In this article, we’ll tell you how to know if it’s time to change your tyres.
A worn-out tread pattern means it’s time to buy a new set of tyres. The condition affects driving, acceleration, directional stability and braking distance, especially on wet surfaces or slush. The main thing is not how much you saved by stretching a couple of thousand kilometers on old set; the main thing is the driver’s safety, passengers, and other road users. Therefore, if the tyres are seriously worn out, they need to be replaced.
When the tyre becomes unsuitable for use?
On average, motorists use economy or middle-class tyres for up to three years, premium tyres for up to five years. But this is individual, depending on many factors. Therefore, the time passed since the purchase of tyres is not the primary indicator, unless they are ten years old (then the question, whether to change or not, is not worth it – definitely change). The rate of wear of a tyre can be influenced by the driving style, the quality and surface of the roads on which the car is most often driven, and weather conditions.
Among the main reasons for tyre wear or failure are the following:
- Mechanical damage: puncture, cut, impact.
- Poor tyre fitting and wheel balancing.
- Improper storage of tyres.
- Aggressive driving style and high-speed driving.
- Incorrect tyre pressure.
- The driver often resorts to hard braking with complete wheel blocking.
- Driving with a faulty vehicle suspension.
- Driving with unregulated wheel alignment.
- The car stands still for a long time.
The wear rate can be affected by machine malfunctions. For example, if a tyre clearly shows wear on one side, this could signal a suspension problem. In this case, it is not enough to change tyres – you need to contact a service centre and solve the problem that caused tyre wear.
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So, how can you tell if your tyre needs to be replaced?
Tyres become unsafe when the tread wears off. Its task is to push water out of the wheel-to-road contact patch to increase traction and prevent slipping on wet surfaces. Therefore, the car enthusiast needs to monitor how the tread pattern changes and check the depth of the grooves. They should be inspected once a month and additionally before each long-distance trip.
How do you know if the rubber has worn out?
To establish that the tyres are worn out, help:
- Wear indicator. Locate the lug on the tyre in the longitudinal groove that is perpendicular to the pivot. If the indicator is flush with the tread, then the tyre has reached its limit of service life, is no longer safe, and it is time to replace it.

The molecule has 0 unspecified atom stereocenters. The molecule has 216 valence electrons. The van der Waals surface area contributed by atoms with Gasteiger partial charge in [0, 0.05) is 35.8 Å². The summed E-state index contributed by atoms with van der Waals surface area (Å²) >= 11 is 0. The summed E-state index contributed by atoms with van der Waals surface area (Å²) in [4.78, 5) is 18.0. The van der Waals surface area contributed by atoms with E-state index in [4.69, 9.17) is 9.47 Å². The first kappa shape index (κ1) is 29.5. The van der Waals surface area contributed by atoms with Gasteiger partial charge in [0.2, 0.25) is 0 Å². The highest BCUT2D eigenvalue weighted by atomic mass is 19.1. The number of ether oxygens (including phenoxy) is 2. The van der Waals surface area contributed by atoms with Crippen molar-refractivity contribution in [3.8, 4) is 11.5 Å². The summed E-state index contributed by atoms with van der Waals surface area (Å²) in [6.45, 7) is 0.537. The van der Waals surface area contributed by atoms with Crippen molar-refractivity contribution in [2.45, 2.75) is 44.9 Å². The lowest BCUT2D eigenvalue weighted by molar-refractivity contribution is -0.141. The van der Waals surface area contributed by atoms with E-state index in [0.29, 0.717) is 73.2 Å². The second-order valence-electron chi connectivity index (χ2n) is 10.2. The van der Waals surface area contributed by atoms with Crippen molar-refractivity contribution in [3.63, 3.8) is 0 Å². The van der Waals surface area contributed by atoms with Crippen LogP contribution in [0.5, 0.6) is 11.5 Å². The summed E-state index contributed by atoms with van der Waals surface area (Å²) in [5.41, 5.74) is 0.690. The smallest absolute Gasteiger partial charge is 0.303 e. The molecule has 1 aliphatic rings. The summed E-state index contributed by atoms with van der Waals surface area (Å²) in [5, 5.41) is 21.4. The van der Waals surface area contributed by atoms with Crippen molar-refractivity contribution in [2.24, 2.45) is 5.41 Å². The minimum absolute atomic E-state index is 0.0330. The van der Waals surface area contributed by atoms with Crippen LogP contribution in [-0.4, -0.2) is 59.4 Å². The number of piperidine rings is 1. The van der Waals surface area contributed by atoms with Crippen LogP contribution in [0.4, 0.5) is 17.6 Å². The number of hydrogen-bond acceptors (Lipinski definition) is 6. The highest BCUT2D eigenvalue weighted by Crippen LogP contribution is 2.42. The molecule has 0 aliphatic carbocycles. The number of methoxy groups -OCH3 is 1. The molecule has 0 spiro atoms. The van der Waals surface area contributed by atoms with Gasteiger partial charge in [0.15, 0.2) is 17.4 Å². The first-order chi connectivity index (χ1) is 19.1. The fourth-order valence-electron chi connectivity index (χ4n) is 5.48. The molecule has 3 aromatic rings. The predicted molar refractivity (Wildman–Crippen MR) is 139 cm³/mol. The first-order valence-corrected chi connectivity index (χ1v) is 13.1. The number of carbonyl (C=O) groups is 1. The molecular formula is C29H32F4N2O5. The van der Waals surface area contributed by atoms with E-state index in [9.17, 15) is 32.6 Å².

- Digital indicator. These are figures and figures squeezed out with varying degrees of intensity in the tread. The disappearance of the last digit evidences the fact that the rubber is worn out. In addition to numbers, Nokian tyres have added a snowflake – as soon as it wears off, you should purchase new rubber.
- Tread depth gauge – you can buy it at any professional tyre centre.
If the tyres have cuts, breaks that open the cord, they urgently need to be replaced. One cannot justify the risk of losing control of the vehicle at speed due to a burst tyre, so in such cases, you should immediately change the tyres and do not use the car until you have installed new pair.
If the budget is limited, it can replace wheels in pairs, but always on one axle.
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In what other cases do you need to change tyres?
Drivers will soon have to “change their shoes” because of the onset of winter. However, tyre manufacturers suggest against this and recommend not to wait for the winter but to replace tyres in advance, as soon as possible.
It would help if you change them before the onset of night frosts: when the temperature drops below zero, ice appears on the roads, on which summer tyres are ineffective. Also, check out the car tyre brands available in your region.
The suggestion to replace tyres when it gets cooler up to + 7 ° С is because summer tyres harden in cold weather. Which in turn affects the degree of the grip amid the vehicle and the road. The lower the temperature, the longer the braking distance and the risk of skidding.
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